Arthur Sharafyan, 'Closed Doors', 2015, oil on canvas, 120 x 100 cm. Image courtesy the artist.

Arthur Sharafyan, “Closed Doors” series, 2015, oil on canvas, 120 x 100 cm. Image courtesy Gala Art Gallery and the artist.

3. Arthur Sharafyan

Sharafyan has been influenced by El Greco, having always felt Greco’s style in himself in terms of expressive and aesthetic principles. Sharafyan’s individual style includes both contemporary and traditional Armenian elements. Throughout his career, he has tried out various techniques such as collage, canvas, acrylic paints, pastels and oils. He is represented by Armenia’s Gala Art Gallery.

Sharafyan teaches painting at the Yerevan State Fine Art College, in addition to being an artist. He feels that he is helping to promote a civil democratic society by teaching his students not only how to paint, but also how to become free thinkers. In Sharafyan’s view, it is an artist’s job to comment on society and to make people think about the world they live in. He attempted to do so by creating images depicting the tragedy of the Armenian people during the Armenian Genocide.

In honour of the 100th Centennial of the Armenian Genocide, the artist created a series entitled “Closed Doors” to symbolise the personal tragedy of people who had to leave their own houses, their homeland and their personal story, which started beyond those doors but ended up nowhere.

Moko Khachatryan, 'Trees before sleep', 2015, 75 x 140 cm. Image courtesy the artist.

Moko Khachatryan, ‘Trees before sleep’, 2015, oil on canvas, 75 x 140 cm. Image courtesy Gala Art Gallery and the artist.

4. Moko Khachatryan

Moko Khachatryan is most influenced by nature, which, she feels, has a lot of depth and energy. She used to create her works with acrylic paint but has recently moved to oils, as she felt that the former is unable to depict the energy of nature in its full vibrancy. Her ideal project would be to start on a canvas that never ends: she tells Art Radar that this would be her favourite piece.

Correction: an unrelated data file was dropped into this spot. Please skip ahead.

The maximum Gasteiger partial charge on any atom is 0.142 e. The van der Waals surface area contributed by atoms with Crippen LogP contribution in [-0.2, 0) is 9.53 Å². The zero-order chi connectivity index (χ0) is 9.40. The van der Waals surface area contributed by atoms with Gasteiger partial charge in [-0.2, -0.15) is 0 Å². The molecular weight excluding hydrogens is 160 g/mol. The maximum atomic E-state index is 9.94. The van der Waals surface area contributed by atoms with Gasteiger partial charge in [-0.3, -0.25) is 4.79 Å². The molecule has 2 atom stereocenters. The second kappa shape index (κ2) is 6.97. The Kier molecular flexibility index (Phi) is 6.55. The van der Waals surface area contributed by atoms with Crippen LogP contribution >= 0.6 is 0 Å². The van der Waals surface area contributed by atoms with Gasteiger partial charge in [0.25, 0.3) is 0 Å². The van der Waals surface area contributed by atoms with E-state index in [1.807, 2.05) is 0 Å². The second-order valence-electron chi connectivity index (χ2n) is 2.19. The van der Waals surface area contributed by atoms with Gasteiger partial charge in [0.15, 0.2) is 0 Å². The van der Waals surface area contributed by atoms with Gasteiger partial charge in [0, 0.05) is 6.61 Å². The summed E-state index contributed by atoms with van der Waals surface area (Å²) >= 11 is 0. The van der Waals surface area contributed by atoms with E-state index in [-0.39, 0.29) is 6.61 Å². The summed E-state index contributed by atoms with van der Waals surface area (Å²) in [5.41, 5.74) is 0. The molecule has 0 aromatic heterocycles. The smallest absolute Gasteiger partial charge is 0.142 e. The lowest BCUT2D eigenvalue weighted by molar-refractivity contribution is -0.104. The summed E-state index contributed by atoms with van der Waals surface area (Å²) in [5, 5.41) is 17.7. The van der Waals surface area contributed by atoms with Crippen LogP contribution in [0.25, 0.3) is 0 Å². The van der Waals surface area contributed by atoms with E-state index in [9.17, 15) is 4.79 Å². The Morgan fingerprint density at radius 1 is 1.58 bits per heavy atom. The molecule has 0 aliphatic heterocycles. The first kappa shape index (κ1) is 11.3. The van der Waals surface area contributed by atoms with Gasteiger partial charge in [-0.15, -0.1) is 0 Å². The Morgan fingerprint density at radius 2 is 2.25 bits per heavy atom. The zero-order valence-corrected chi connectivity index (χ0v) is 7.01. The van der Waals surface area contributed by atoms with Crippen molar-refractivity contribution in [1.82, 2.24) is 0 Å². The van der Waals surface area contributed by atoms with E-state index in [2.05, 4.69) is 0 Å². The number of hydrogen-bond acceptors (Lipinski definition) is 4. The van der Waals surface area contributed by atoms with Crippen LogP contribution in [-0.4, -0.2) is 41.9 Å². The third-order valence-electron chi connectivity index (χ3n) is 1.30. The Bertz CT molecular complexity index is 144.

Khachatryan uses art to depict the tragedy of being: fear, hope, pain, loneliness and self-protective illusions. The light from which life began is the main feature in her creations. Her father was a famous painter as well, whose life has been a positive example and inspiration for the artist. Khachatryan is represented by Gala Art Gallery.

Armenak Karapetjan, 'The Musicians, Pomegranate and Mount Ararat', 2015, oil on canvas. Image courtesy the artist and Hamlet Mejloumian.

Armenak Karapetjan, ‘The Musicians, Pomegranate and Mount Ararat’, 2015, oil on canvas. Image courtesy the artist and Hamlet Mejloumian.

5. Armenak Karapetjan

Karapetjan has exhibited in the Czech Republic, Russia, Germany and Belgium. The main theme of his paintings is the relationship between family members – the experience of people as children and parents. His images are gentle in colour and shape, elegantly describing the love between family members as the life force at the centre of every person’s life.

His work The Musicians, Pomegranate and Mount Ararat was part of a special project dedicated to the 100th Centennial of the Armenian Genocide, for which fifteen modern Armenian artists were chosen to create oil paintings from moments of Hamlet Mejoumian’s life in the nineteen months before 24 April 2015 – the date of the 100th Centennial.

Elizabeth Kaplunov

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Related Topics: Armenian artists, painting, photography, works on paper, artist profiles, lists